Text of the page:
“The questions of Annamie’s future are really up to Annamie,” said May. “She needs to reflect as well. I mean it’s a very disappointing defeat for her in Toronto Centre and she’ll need to think about her political future, but the party is really strong. We’re here to stay.”

May said the Liberals took a gamble in this “power grab” election and she is “really relieved” they didn’t get a majority.

“A majority Parliament with the Liberals feeling smug would be very bad for climate, but a minority Parliament where they go back chastened — and I’m afraid it means going back to the polls again — means we will stay in Parliament and we will push as hard as we can and work across party lines, and see if what we can deliver on the timelines we have, which are short,” said May.

Victoria NDP candidate Laurel Collins was well ahead of Liberal Nikki Macdonald with almost 65 per cent of polls reporting Monday night. Collins, 37, who is seeking her second term, said she was “honoured” by the trust that the people of Victoria have placed in her.

“I spent the past two years fighting for this community, fighting for bold action on the climate crisis, real action on housing and reconciliation, and making sure the wealthiest pay their fair share, and I’m going to head back to Ottawa and keep up that fight,” Collins said Monday night from her home.

Collins was happy to see the Liberals returned with a projected minority government and with a few more New Democrats.

“I think that when parties have to work across party lines, it makes for better policies and a stronger democracy and it is so important that we have people in there holding this government to account and really pushing them to make sure that we get supports for people who need it,” said Collins.

The NDP’s Gord Johns, who was first elected in 2015, appeared headed to a win over Conservative Mary Lee in Courtenay-Alberni.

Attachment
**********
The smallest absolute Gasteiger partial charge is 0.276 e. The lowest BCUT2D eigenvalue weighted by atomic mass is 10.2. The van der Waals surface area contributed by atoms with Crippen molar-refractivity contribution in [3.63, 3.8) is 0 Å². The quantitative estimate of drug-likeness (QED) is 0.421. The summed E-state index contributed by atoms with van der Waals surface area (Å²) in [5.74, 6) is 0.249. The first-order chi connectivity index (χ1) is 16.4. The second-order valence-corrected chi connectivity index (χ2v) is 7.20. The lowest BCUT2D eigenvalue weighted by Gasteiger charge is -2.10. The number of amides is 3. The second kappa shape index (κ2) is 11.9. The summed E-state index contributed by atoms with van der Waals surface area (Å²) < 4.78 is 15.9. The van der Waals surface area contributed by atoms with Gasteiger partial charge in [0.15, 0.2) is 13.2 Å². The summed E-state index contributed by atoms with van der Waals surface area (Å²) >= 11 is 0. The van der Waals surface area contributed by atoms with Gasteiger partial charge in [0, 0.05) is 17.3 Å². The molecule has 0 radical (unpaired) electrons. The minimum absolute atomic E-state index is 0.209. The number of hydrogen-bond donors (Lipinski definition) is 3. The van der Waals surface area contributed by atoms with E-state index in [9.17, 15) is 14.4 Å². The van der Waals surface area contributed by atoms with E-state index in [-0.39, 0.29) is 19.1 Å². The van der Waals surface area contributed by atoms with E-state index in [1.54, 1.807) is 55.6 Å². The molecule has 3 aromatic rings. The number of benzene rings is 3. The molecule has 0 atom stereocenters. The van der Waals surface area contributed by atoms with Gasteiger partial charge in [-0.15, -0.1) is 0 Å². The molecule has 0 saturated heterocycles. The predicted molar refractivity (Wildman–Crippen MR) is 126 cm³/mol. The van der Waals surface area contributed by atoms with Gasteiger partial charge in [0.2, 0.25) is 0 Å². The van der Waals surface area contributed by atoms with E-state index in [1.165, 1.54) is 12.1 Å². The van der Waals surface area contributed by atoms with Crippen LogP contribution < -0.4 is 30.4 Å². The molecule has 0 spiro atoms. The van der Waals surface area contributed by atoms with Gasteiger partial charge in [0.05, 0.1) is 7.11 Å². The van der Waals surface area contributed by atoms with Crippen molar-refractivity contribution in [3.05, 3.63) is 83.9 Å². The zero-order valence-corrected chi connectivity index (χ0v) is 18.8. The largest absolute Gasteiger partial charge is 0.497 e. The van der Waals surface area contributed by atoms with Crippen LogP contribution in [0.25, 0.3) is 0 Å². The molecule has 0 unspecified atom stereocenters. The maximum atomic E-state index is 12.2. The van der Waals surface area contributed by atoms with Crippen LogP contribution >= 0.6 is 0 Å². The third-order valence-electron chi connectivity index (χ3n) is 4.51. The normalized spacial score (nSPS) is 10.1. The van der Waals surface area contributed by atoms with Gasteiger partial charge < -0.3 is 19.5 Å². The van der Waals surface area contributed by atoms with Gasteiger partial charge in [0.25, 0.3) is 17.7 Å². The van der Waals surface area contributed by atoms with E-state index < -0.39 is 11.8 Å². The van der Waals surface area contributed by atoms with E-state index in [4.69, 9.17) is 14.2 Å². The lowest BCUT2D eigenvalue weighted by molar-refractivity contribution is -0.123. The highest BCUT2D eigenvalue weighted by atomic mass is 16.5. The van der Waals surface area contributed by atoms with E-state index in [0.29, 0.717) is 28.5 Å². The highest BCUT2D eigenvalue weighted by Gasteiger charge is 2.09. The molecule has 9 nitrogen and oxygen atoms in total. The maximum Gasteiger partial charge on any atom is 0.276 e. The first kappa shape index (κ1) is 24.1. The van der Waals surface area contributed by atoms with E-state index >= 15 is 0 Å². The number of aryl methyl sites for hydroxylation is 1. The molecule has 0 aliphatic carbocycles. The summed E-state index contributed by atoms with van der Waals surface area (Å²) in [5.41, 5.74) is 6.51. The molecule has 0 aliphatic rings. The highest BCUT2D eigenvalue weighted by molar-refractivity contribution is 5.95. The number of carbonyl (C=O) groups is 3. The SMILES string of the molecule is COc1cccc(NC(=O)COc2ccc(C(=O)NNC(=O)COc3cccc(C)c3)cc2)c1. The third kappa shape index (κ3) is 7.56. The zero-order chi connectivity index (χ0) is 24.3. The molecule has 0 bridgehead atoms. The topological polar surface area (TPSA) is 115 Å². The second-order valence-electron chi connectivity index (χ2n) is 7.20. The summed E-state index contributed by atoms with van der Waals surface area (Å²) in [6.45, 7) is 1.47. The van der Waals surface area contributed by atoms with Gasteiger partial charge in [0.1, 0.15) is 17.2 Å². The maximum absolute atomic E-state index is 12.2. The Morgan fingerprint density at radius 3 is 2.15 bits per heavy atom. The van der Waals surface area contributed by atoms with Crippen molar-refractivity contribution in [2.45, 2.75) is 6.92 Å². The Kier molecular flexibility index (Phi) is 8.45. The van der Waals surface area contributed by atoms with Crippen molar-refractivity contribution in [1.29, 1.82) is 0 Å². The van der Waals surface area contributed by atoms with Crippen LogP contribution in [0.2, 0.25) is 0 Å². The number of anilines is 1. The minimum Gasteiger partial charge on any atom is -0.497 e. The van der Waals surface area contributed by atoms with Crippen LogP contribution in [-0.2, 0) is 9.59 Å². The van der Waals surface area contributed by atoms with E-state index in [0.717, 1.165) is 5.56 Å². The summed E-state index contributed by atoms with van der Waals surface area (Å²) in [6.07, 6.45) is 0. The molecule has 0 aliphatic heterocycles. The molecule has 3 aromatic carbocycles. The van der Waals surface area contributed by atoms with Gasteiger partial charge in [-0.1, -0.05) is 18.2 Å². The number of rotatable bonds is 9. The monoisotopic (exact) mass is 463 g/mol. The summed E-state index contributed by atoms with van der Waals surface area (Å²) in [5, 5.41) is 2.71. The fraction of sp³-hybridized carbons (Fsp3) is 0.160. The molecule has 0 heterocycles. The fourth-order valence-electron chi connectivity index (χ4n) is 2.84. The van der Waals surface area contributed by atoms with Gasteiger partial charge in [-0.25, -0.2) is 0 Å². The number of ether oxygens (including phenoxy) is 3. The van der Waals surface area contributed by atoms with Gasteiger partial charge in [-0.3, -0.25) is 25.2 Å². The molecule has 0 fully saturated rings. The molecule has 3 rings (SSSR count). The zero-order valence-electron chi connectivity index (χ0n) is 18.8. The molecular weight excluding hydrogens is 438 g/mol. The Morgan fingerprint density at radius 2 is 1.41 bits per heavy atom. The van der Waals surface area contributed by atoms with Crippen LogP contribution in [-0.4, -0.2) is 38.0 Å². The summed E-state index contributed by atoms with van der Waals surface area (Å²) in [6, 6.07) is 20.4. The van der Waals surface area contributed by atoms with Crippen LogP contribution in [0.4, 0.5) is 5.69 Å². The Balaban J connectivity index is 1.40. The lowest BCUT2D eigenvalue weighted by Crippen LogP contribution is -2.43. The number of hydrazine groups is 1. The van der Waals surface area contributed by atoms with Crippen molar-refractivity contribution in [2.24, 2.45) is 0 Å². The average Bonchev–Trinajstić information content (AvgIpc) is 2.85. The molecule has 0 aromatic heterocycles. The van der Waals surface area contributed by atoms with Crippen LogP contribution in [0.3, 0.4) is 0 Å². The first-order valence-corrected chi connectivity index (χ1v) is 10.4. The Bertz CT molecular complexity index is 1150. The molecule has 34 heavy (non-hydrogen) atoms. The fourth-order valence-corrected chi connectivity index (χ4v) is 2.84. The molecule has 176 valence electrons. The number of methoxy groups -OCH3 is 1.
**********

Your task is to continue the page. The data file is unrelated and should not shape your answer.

New Democrat Alistair MacGregor had a strong lead in Cowichan-Malahat-Langford, a riding he has held since 2015, with the Conservatives’ Alana DeLong in a distant second place.

In Esquimalt-Saanich-Sooke, the NDP’s Randall Garrison appeared poised to retain the seat he has held since 2011, with a solid lead over Liberal Doug Kobayashi and Conservative Laura Anne Frost.

NDP incumbent Rachel Blaney was projected to win the riding of North Island-Powell River for a third term.

Speers said the Island’s NDP candidates were buoyed by NDP Leader Jagmeet Singh, who has made several trips here to shore up the stronghold.

Speers said the attempt for a majority government backfired for Trudeau. Although snap elections worked for B.C. Premier John Horgan and three of four other incumbent premiers who called provincial elections while COVID-19 spread across the country, it was different for Trudeau.

“[Horgan] was receiving high levels of trust and support,” said Speer. “But I think as the pandemic wore on, that level of trust and respect starts to wain as the levels of anxiety grows.”

Liberal candidate Kobayashi, a Colwood councillor and business consultant, said of the projected minority Liberal result: “We’re back to the same place we started.”

Looking back on the campaign and some of the anti-mask and anti-vaccination and even anti-government sentiment, Kobayashi said he found it unfortunate to see Canada becoming so divisive. “We are becoming similar in culture to the United States and that’s unfortunate.”

Black said Trudeau will face a backlash. “I think the Liberal Party, in forming a minority government with about the same number of seats as in 2019, has some explaining to do to Canadians, he said. “The entire premise of the election was to change the electoral map, and deliver the Liberal Party a majority and the kind of mandate that would allow them to confidently shape a post-COVID Canada.

The result “doesn’t read as a resounding affirmation of the Liberal platform,” he said. “A stronger minority, or a majority, would have been more convincing that way.”

dkloster@timescolonist.com

— With files from Roxanne Egan-Elliott and Cindy E. Harnett